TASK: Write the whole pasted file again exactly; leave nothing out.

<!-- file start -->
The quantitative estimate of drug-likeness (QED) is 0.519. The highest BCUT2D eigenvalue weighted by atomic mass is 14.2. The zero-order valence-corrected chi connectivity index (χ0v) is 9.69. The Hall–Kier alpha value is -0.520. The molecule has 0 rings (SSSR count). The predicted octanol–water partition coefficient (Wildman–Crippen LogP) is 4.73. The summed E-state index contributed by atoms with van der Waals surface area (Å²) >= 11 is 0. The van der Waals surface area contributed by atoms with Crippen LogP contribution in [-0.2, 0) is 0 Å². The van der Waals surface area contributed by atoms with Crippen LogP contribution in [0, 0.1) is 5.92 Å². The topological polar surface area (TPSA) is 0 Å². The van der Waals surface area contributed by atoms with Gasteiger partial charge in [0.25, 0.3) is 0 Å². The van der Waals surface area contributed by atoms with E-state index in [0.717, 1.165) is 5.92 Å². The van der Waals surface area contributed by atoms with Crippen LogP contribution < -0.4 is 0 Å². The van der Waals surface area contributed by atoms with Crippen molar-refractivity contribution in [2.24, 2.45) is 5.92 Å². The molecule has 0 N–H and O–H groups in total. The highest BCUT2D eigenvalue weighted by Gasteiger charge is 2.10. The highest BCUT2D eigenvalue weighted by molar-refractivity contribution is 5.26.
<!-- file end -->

The quantitative estimate of drug-likeness (QED) is 0.519. The highest BCUT2D eigenvalue weighted by atomic mass is 14.2. The zero-order valence-corrected chi connectivity index (χ0v) is 9.69. The Hall–Kier alpha value is -0.520. The molecule has 0 rings (SSSR count). The predicted octanol–water partition coefficient (Wildman–Crippen LogP) is 4.73. The summed E-state index contributed by atoms with van der Waals surface area (Å²) >= 11 is 0. The van der Waals surface area contributed by atoms with Crippen LogP contribution in [-0.2, 0) is 0 Å². The van der Waals surface area contributed by atoms with Crippen LogP contribution in [0, 0.1) is 5.92 Å². The topological polar surface area (TPSA) is 0 Å². The van der Waals surface area contributed by atoms with Gasteiger partial charge in [0.25, 0.3) is 0 Å². The van der Waals surface area contributed by atoms with E-state index in [0.717, 1.165) is 5.92 Å². The van der Waals surface area contributed by atoms with Crippen LogP contribution < -0.4 is 0 Å². The van der Waals surface area contributed by atoms with Crippen molar-refractivity contribution in [2.24, 2.45) is 5.92 Å². The molecule has 0 N–H and O–H groups in total. The highest BCUT2D eigenvalue weighted by Gasteiger charge is 2.10. The highest BCUT2D eigenvalue weighted by molar-refractivity contribution is 5.26.